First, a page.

MILAN, Italy — Fulvio Rigoni, now in his second season as design director of women's ready to wear, keeps looking for his own key to the Ferragamo identity. This sophomore effort looked more appealing that the previous one, if still a little patchy. Rigoni comes equipped with a five-star, super-strict minimalist pedigree: he was at Prada in the Nineties heyday, and later worked alongside Raf Simons at both Jil Sander and Dior. He his exquisitely technical in his approach to fashion-making: his pieces are ingeniously tailored and versatile in use. But that is just one element of building a whole identity. A broader vision is mandatory.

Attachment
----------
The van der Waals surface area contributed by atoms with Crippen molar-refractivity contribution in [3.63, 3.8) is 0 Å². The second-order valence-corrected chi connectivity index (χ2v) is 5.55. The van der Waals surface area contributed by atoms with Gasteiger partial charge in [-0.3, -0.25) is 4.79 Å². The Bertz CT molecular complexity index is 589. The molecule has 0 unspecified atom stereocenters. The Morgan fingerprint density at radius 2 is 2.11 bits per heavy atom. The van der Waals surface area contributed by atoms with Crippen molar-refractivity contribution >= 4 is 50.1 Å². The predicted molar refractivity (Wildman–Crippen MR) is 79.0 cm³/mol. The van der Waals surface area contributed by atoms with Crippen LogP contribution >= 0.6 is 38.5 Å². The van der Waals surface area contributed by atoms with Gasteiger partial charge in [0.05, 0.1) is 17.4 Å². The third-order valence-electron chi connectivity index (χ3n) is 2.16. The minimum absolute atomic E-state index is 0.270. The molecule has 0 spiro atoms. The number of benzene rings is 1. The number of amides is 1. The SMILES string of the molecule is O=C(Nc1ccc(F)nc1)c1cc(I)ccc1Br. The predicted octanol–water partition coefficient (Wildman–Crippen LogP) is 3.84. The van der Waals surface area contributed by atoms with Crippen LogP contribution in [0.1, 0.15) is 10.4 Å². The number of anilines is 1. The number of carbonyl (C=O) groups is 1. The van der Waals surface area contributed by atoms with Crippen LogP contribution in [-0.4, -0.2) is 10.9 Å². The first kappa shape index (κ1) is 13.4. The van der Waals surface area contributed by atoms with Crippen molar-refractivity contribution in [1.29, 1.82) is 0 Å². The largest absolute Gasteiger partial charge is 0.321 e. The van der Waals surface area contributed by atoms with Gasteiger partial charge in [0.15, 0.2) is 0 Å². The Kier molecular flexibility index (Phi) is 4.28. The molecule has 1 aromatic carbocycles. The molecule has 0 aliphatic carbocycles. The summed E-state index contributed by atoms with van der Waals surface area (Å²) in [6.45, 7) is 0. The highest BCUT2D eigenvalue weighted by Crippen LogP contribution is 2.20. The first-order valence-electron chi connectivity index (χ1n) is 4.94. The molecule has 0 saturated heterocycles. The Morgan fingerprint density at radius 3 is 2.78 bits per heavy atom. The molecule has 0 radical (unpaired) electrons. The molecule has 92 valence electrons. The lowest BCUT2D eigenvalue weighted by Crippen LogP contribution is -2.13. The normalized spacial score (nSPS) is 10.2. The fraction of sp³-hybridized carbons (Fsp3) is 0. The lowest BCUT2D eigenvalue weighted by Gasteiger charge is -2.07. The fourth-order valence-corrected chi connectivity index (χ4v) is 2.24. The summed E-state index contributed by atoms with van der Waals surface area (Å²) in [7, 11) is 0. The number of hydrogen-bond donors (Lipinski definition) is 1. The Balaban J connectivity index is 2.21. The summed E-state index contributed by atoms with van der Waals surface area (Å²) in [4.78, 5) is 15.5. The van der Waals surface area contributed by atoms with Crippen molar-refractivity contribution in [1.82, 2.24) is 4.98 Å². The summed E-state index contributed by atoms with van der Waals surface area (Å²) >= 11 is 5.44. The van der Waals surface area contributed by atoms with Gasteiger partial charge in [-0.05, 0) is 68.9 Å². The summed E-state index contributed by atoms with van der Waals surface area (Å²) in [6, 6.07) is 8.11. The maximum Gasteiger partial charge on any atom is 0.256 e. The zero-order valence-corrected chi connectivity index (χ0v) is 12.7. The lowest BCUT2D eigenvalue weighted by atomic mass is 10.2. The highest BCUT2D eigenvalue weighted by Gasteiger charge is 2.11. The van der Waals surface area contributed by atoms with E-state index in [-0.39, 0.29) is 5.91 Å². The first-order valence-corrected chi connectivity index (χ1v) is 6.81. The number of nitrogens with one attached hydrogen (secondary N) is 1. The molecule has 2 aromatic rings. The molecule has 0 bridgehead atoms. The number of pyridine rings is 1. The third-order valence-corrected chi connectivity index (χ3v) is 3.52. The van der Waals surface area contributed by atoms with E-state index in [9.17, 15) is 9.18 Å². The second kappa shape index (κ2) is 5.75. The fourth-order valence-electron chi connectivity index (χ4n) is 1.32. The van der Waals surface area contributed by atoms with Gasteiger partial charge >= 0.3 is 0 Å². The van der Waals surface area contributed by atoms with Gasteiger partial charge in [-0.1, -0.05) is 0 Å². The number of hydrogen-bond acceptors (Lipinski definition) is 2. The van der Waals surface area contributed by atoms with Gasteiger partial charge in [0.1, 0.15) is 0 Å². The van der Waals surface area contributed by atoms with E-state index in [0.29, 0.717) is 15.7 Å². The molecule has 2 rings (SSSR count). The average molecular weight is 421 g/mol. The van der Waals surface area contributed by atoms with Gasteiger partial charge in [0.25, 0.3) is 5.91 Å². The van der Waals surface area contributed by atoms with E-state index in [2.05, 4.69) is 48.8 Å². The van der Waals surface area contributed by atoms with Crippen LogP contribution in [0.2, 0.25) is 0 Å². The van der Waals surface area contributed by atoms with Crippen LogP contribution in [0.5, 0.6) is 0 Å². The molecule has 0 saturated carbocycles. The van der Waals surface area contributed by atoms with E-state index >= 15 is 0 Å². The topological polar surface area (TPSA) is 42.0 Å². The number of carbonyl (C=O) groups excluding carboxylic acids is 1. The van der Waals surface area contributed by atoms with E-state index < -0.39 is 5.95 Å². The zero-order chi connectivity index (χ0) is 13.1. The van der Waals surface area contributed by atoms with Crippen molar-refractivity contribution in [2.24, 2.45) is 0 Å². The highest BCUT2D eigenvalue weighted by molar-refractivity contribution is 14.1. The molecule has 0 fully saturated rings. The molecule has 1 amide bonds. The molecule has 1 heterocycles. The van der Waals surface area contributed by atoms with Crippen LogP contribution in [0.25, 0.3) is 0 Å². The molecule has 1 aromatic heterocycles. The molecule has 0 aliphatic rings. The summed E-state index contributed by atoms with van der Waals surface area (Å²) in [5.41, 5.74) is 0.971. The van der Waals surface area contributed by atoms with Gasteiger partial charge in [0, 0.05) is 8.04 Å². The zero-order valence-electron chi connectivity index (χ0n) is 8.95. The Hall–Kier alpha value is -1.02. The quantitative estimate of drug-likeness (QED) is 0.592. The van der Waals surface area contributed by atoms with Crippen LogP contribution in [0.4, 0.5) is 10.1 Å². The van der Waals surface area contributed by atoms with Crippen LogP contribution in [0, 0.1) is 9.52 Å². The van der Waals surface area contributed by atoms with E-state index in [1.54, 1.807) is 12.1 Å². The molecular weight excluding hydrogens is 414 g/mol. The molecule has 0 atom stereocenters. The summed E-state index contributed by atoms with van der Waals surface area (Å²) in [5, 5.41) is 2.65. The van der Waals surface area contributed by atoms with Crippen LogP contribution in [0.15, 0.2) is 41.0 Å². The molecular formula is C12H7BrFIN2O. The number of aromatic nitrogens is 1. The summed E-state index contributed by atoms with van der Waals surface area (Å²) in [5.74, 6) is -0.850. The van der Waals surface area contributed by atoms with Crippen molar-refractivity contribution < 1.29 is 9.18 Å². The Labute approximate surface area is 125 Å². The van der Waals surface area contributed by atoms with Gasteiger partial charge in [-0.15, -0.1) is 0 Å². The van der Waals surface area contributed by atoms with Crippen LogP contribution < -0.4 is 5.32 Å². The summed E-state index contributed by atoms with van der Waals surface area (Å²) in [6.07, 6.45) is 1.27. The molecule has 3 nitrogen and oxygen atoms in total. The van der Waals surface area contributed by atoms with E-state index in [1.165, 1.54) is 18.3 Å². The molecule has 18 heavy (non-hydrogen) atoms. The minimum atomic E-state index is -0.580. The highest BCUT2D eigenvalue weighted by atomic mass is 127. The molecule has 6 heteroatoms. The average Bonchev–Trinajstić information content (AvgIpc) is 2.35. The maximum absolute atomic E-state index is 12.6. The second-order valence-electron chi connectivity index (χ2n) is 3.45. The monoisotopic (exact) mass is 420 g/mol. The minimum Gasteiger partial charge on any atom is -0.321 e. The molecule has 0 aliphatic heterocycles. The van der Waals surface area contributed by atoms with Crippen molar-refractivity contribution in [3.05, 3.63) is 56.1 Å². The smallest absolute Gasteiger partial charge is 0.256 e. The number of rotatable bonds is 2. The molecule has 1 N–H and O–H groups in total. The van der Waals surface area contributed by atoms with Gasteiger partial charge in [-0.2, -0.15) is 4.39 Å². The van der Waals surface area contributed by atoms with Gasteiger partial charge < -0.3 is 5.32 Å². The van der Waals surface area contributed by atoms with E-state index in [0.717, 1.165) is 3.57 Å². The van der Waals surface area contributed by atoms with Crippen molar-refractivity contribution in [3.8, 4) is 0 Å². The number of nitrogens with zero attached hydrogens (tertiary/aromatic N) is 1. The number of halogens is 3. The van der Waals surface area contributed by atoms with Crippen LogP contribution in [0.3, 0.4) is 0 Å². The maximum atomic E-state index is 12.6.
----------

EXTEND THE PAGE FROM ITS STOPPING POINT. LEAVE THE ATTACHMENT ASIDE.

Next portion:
What came across, instead, was a certain stiffness, a certain coldness, despite the clear attempt to grab an air of sensuality. Rigoni was after a lean 1940s silhouette, which he cleaned up. That came out well. But the looks had something dry to them, and that was not lifted by the high slits and higher heel. It would be interesting to see the Ferragamo woman really let go of all this control. It would be perfectly in synch with the founder's freewheeling experimentalism.